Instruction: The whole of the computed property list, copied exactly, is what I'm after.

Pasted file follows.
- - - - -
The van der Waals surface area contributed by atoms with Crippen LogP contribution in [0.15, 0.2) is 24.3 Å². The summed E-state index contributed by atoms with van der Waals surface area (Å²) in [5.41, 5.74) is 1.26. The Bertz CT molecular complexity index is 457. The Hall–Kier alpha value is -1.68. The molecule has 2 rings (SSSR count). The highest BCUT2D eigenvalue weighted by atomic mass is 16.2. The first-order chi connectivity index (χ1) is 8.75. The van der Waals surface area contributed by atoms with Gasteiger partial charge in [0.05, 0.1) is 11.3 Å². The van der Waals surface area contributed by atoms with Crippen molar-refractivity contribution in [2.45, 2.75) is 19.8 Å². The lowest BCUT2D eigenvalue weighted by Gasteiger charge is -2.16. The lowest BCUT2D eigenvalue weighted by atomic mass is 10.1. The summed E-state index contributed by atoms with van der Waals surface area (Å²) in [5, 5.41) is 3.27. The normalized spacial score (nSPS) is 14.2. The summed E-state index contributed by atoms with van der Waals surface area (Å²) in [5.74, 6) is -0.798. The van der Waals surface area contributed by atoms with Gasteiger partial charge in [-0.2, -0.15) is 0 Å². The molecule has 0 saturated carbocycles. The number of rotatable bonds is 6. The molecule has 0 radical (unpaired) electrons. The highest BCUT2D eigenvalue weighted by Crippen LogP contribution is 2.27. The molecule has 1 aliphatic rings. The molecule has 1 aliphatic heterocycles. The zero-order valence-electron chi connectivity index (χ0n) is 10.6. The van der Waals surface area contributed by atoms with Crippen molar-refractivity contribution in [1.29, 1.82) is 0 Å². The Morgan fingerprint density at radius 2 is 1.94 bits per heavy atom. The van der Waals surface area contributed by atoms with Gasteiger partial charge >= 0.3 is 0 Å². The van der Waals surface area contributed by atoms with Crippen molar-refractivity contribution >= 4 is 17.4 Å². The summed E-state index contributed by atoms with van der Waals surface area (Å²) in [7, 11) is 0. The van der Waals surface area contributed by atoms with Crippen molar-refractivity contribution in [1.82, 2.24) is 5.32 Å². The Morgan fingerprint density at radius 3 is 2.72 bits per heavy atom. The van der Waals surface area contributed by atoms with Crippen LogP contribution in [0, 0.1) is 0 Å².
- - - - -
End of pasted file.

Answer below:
The van der Waals surface area contributed by atoms with Crippen LogP contribution in [0.15, 0.2) is 24.3 Å². The summed E-state index contributed by atoms with van der Waals surface area (Å²) in [5.41, 5.74) is 1.26. The Bertz CT molecular complexity index is 457. The Hall–Kier alpha value is -1.68. The molecule has 2 rings (SSSR count). The highest BCUT2D eigenvalue weighted by atomic mass is 16.2. The first-order chi connectivity index (χ1) is 8.75. The van der Waals surface area contributed by atoms with Gasteiger partial charge in [0.05, 0.1) is 11.3 Å². The van der Waals surface area contributed by atoms with Crippen molar-refractivity contribution in [2.45, 2.75) is 19.8 Å². The lowest BCUT2D eigenvalue weighted by Gasteiger charge is -2.16. The lowest BCUT2D eigenvalue weighted by atomic mass is 10.1. The summed E-state index contributed by atoms with van der Waals surface area (Å²) in [5, 5.41) is 3.27. The normalized spacial score (nSPS) is 14.2. The summed E-state index contributed by atoms with van der Waals surface area (Å²) in [5.74, 6) is -0.798. The van der Waals surface area contributed by atoms with Gasteiger partial charge in [-0.2, -0.15) is 0 Å². The molecule has 0 saturated carbocycles. The number of rotatable bonds is 6. The molecule has 0 radical (unpaired) electrons. The highest BCUT2D eigenvalue weighted by Crippen LogP contribution is 2.27. The molecule has 1 aliphatic rings. The molecule has 1 aliphatic heterocycles. The zero-order valence-electron chi connectivity index (χ0n) is 10.6. The van der Waals surface area contributed by atoms with Crippen molar-refractivity contribution in [1.29, 1.82) is 0 Å². The Morgan fingerprint density at radius 2 is 1.94 bits per heavy atom. The van der Waals surface area contributed by atoms with Gasteiger partial charge >= 0.3 is 0 Å². The van der Waals surface area contributed by atoms with Crippen molar-refractivity contribution >= 4 is 17.4 Å². The summed E-state index contributed by atoms with van der Waals surface area (Å²) in [7, 11) is 0. The van der Waals surface area contributed by atoms with Crippen molar-refractivity contribution in [1.82, 2.24) is 5.32 Å². The Morgan fingerprint density at radius 3 is 2.72 bits per heavy atom. The van der Waals surface area contributed by atoms with Crippen LogP contribution in [0, 0.1) is 0 Å².